I remember an art college summer holiday design project where we were asked by the tutor to write and illustrate a brochure to promote an animal or plant. The example they showed us was for an egg, so we had to choose something different. I selected a horse (goodness knows why I did that, talk about biting off more than I could chew!), I still remember one of the other students amazing diagrams of a horse chestnut case splitting open to reveal the conker inside.
Now I'm a lot older and a little bit wiser I would choose a pea pod. What a genius design solution – a little purse, available not only in shades of green but in fashionable purple too; which neatly pops open to reveal a neat row of peas, each a potential new pea plant.
The peas that I am saving for seed for next year's crop (and for seed swaps – let me know if you're interested) have now been harvested, so here is a round up of their attributes, good and bad . . .
Marks are out of a maximum score of 10
Purple Podded (home saved seeds, originally from Heritage Seed Library member Chris Knight)
Looks: 7 – tall, attractive flowers and pods
Flavour: 6 – very slightly bitter after taste when eaten raw, good cooked pea
This was my first 'purple podded pea' and for sentimental reasons I'll always continue to grow it.
Victorian Purple Podded (Heritage Seed Library selection 2008)
Looks: 9.5 – very tall, flowers and pods carried on long strong stems; pods long and pointed
Flavour: 3 – bitter and mealy textured, OK when cooked
This is a stunning plant, I'll continue to grow it in the decorative borders. I will have to try cooking the dried peas – who knows? it may be a great mushy pea!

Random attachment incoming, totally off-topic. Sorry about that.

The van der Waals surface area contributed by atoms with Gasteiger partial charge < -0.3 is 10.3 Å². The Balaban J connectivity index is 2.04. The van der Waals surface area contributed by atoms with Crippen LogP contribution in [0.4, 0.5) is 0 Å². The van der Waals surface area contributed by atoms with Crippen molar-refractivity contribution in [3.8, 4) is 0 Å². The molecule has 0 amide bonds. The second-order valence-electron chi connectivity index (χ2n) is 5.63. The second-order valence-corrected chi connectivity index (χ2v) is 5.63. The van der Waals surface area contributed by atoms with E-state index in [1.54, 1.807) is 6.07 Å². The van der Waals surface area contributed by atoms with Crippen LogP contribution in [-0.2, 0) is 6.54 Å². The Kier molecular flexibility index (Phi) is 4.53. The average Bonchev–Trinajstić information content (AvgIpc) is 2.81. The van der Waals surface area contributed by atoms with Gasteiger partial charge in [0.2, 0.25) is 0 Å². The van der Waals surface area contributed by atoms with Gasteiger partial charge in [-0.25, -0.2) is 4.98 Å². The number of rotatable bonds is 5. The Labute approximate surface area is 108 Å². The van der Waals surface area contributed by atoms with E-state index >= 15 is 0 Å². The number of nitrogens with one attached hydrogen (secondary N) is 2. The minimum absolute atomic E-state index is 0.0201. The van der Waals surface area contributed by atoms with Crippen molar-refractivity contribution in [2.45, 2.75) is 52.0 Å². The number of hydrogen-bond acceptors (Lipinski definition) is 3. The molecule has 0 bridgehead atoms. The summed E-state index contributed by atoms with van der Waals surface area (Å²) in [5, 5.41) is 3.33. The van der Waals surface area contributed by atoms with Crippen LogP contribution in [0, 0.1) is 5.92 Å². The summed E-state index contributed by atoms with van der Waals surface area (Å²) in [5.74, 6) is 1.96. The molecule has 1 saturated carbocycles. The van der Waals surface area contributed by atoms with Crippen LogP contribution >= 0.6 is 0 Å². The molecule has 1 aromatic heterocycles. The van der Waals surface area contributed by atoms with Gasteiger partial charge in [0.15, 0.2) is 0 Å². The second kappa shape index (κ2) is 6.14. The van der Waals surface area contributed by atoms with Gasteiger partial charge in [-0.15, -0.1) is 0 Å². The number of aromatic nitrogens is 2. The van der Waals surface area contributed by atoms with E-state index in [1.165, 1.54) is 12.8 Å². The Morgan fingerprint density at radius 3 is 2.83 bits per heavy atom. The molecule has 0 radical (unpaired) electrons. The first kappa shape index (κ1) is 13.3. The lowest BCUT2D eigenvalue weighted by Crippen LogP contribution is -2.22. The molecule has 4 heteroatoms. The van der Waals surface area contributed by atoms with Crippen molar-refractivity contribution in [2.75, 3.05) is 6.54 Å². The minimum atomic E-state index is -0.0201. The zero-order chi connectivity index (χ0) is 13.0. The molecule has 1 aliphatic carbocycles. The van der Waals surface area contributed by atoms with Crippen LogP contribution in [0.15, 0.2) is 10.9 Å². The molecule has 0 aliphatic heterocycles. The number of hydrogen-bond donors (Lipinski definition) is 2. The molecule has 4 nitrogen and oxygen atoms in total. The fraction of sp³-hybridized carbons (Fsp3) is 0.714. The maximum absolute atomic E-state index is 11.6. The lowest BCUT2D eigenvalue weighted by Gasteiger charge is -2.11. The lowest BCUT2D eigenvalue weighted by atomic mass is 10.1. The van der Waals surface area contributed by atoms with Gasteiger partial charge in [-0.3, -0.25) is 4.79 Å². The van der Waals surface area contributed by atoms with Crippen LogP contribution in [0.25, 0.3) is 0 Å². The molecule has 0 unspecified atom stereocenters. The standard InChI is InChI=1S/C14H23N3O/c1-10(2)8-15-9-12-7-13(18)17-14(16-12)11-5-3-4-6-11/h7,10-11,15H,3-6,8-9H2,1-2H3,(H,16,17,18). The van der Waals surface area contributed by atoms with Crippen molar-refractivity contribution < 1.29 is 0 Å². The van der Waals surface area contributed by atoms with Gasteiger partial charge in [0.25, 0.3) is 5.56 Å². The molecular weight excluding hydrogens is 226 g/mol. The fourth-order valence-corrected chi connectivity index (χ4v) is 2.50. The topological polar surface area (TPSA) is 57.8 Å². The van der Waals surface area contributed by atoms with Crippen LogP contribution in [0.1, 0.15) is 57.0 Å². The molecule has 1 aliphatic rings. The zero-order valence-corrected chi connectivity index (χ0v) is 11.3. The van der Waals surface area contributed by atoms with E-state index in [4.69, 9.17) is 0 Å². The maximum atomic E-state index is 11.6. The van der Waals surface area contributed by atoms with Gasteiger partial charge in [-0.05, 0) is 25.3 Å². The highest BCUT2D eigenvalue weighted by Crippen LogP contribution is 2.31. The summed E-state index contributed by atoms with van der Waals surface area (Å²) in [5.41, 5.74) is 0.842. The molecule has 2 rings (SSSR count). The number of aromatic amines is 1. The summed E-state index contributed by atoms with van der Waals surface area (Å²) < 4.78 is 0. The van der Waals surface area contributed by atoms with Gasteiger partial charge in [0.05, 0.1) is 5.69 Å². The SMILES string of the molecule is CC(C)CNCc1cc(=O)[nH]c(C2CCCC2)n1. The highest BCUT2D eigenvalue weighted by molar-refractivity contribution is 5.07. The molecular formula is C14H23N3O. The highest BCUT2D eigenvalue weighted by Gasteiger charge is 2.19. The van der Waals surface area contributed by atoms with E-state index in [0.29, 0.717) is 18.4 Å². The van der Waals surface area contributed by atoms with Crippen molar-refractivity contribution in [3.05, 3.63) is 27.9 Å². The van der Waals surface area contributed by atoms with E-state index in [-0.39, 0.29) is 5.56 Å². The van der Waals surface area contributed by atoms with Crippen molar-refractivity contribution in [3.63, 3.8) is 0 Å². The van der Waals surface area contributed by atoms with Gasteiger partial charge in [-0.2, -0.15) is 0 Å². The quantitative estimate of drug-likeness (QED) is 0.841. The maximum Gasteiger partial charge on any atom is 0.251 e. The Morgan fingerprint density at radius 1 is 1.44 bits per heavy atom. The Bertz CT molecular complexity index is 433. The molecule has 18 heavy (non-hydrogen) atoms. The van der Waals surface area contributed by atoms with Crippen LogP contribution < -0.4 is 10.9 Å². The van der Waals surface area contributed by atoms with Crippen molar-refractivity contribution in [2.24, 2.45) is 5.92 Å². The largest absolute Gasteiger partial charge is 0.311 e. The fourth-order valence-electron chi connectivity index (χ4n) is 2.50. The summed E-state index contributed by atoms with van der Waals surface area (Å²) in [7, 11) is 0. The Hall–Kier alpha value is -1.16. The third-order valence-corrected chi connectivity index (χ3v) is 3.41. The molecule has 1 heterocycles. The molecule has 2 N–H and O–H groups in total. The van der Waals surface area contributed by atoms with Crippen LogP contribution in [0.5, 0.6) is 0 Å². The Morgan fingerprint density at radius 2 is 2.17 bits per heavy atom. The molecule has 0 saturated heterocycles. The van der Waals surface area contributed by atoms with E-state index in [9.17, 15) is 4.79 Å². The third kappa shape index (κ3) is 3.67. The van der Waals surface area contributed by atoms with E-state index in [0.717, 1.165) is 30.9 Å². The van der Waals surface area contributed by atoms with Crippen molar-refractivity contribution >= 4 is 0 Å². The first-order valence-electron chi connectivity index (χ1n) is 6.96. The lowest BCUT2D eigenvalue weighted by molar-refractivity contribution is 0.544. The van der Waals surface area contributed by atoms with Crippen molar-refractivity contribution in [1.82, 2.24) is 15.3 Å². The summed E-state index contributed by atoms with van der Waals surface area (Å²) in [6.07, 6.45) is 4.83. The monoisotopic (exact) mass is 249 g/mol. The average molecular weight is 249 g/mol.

Clarke's Beltony Blue (seed swap with Rebsie of Daughter of the Soil)
Looks: 7 – the plant itself wasn't vigorous and pods are fairly small, but they are a rich deep dark purple
Flavour: 6 – nice flavour, slightly sweeter than 'Purple Podded'
I'm interested to see if the plants grow stronger next year, snails were a problem at their end of the bed this year but they started to put up a second flush of shoots which did well.
Carruthers' Purple Podded (seed swap with Rebsie of Daughter of the Soil)
Looks: 8 – fairly long stems carry the lovely bi-colour purple flowers followed by the purple pods; a vigorous and productive plant
Flavour: 9 – beautiful sweet peas, definitely the best flavoured of all the purple podded varieties I grew this year
Rebsie selected this pea for some of her pea breeding experiments because of its sweet flavour and I know why - it's delicious!
Golden Sweet (home saved seeds, originally from the Heritage Seed Library 2006)
Looks: 6 – this pea plant wasn't very strong and tended to flop and straggle about, however the young pods are a lovely golden colour
Flavour: 8.5 – a good sweet flavoured pea, and good cooked when mature
This is reputedly one of the varieties grown by Gregor Mendle for his peoneering experiments in genetics, so I'll keep a little corner of the veg patch for this historic pea. The snails seemed to love it – so there weren't many left for me! As with 'Clarke's Beltony Blue' it had a second flush of growth so I have some seed after all.
Salmon Flowered (seed swap with Rebsie of Daughter of the Soil)
Looks: 9.5 – this is an amazing pea like nothing else I've grown; the structure is like a pantomime set tree which bursts into a bouquet of salmon pink flowers followed by dozens of tiny fat pods packed tight with peas
Flavour: 7 – good flavour but mealy texture, maybe another candidate for mushy pea stardom!
I'm definitely growing this again, it would look amazing in a decorative border and it's surprisingly productive and easy to harvest as all the pods are clustered at the top of the plant.
South Cerney - a Cotswold Village
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